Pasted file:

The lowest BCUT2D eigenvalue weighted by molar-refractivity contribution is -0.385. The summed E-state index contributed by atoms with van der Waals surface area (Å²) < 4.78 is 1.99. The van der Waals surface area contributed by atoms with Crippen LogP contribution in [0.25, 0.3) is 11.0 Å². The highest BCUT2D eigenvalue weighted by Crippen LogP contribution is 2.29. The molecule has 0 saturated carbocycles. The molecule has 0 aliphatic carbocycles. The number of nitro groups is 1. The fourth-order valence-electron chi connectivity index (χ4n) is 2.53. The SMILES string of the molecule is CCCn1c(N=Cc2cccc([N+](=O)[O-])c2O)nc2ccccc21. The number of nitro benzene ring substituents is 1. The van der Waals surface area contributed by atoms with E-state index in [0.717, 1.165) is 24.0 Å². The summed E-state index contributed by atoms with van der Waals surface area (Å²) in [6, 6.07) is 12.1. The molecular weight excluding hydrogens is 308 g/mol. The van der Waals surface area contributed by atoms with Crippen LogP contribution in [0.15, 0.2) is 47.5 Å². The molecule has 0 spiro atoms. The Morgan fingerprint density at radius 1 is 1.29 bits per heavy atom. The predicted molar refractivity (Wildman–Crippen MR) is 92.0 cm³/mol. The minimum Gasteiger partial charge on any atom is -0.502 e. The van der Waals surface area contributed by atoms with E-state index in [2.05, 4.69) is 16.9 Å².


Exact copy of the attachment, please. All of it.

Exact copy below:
The lowest BCUT2D eigenvalue weighted by molar-refractivity contribution is -0.385. The summed E-state index contributed by atoms with van der Waals surface area (Å²) < 4.78 is 1.99. The van der Waals surface area contributed by atoms with Crippen LogP contribution in [0.25, 0.3) is 11.0 Å². The highest BCUT2D eigenvalue weighted by Crippen LogP contribution is 2.29. The molecule has 0 saturated carbocycles. The molecule has 0 aliphatic carbocycles. The number of nitro groups is 1. The fourth-order valence-electron chi connectivity index (χ4n) is 2.53. The SMILES string of the molecule is CCCn1c(N=Cc2cccc([N+](=O)[O-])c2O)nc2ccccc21. The number of nitro benzene ring substituents is 1. The van der Waals surface area contributed by atoms with E-state index in [0.717, 1.165) is 24.0 Å². The summed E-state index contributed by atoms with van der Waals surface area (Å²) in [6, 6.07) is 12.1. The molecular weight excluding hydrogens is 308 g/mol. The van der Waals surface area contributed by atoms with Crippen LogP contribution in [0.15, 0.2) is 47.5 Å². The molecule has 0 spiro atoms. The Morgan fingerprint density at radius 1 is 1.29 bits per heavy atom. The predicted molar refractivity (Wildman–Crippen MR) is 92.0 cm³/mol. The minimum Gasteiger partial charge on any atom is -0.502 e. The van der Waals surface area contributed by atoms with E-state index in [2.05, 4.69) is 16.9 Å².